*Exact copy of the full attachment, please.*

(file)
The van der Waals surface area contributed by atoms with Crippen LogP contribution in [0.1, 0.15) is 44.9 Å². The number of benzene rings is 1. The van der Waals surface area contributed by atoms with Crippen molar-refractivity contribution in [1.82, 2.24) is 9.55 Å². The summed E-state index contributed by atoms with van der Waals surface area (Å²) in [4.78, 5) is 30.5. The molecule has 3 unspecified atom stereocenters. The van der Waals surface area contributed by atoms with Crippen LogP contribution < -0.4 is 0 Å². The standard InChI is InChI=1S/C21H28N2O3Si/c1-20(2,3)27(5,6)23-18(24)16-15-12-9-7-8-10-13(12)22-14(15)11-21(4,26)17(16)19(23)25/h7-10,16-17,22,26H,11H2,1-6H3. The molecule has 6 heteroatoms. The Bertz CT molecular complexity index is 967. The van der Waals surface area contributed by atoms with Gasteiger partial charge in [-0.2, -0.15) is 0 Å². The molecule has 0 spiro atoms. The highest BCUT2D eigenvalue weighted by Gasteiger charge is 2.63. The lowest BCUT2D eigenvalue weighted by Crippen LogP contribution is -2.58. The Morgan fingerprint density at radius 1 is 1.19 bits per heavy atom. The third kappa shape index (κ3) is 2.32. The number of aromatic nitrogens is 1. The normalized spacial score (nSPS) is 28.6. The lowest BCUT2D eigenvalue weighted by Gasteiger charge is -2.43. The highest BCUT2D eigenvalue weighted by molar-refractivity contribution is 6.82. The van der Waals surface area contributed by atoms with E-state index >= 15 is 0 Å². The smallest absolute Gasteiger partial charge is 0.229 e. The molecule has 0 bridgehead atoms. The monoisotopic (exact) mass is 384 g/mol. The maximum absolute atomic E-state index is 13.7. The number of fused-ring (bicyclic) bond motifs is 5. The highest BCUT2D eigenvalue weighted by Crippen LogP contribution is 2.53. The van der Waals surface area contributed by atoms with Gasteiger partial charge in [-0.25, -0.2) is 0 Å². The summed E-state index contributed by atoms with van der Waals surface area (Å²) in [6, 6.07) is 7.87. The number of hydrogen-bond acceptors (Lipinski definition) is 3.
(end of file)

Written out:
The van der Waals surface area contributed by atoms with Crippen LogP contribution in [0.1, 0.15) is 44.9 Å². The number of benzene rings is 1. The van der Waals surface area contributed by atoms with Crippen molar-refractivity contribution in [1.82, 2.24) is 9.55 Å². The summed E-state index contributed by atoms with van der Waals surface area (Å²) in [4.78, 5) is 30.5. The molecule has 3 unspecified atom stereocenters. The van der Waals surface area contributed by atoms with Crippen LogP contribution < -0.4 is 0 Å². The standard InChI is InChI=1S/C21H28N2O3Si/c1-20(2,3)27(5,6)23-18(24)16-15-12-9-7-8-10-13(12)22-14(15)11-21(4,26)17(16)19(23)25/h7-10,16-17,22,26H,11H2,1-6H3. The molecule has 6 heteroatoms. The Bertz CT molecular complexity index is 967. The van der Waals surface area contributed by atoms with Gasteiger partial charge in [-0.2, -0.15) is 0 Å². The molecule has 0 spiro atoms. The highest BCUT2D eigenvalue weighted by Gasteiger charge is 2.63. The lowest BCUT2D eigenvalue weighted by Crippen LogP contribution is -2.58. The Morgan fingerprint density at radius 1 is 1.19 bits per heavy atom. The third kappa shape index (κ3) is 2.32. The number of aromatic nitrogens is 1. The normalized spacial score (nSPS) is 28.6. The lowest BCUT2D eigenvalue weighted by Gasteiger charge is -2.43. The highest BCUT2D eigenvalue weighted by molar-refractivity contribution is 6.82. The van der Waals surface area contributed by atoms with E-state index >= 15 is 0 Å². The smallest absolute Gasteiger partial charge is 0.229 e. The molecule has 0 bridgehead atoms. The monoisotopic (exact) mass is 384 g/mol. The maximum absolute atomic E-state index is 13.7. The number of fused-ring (bicyclic) bond motifs is 5. The highest BCUT2D eigenvalue weighted by Crippen LogP contribution is 2.53. The van der Waals surface area contributed by atoms with Gasteiger partial charge in [-0.25, -0.2) is 0 Å². The summed E-state index contributed by atoms with van der Waals surface area (Å²) in [6, 6.07) is 7.87. The number of hydrogen-bond acceptors (Lipinski definition) is 3.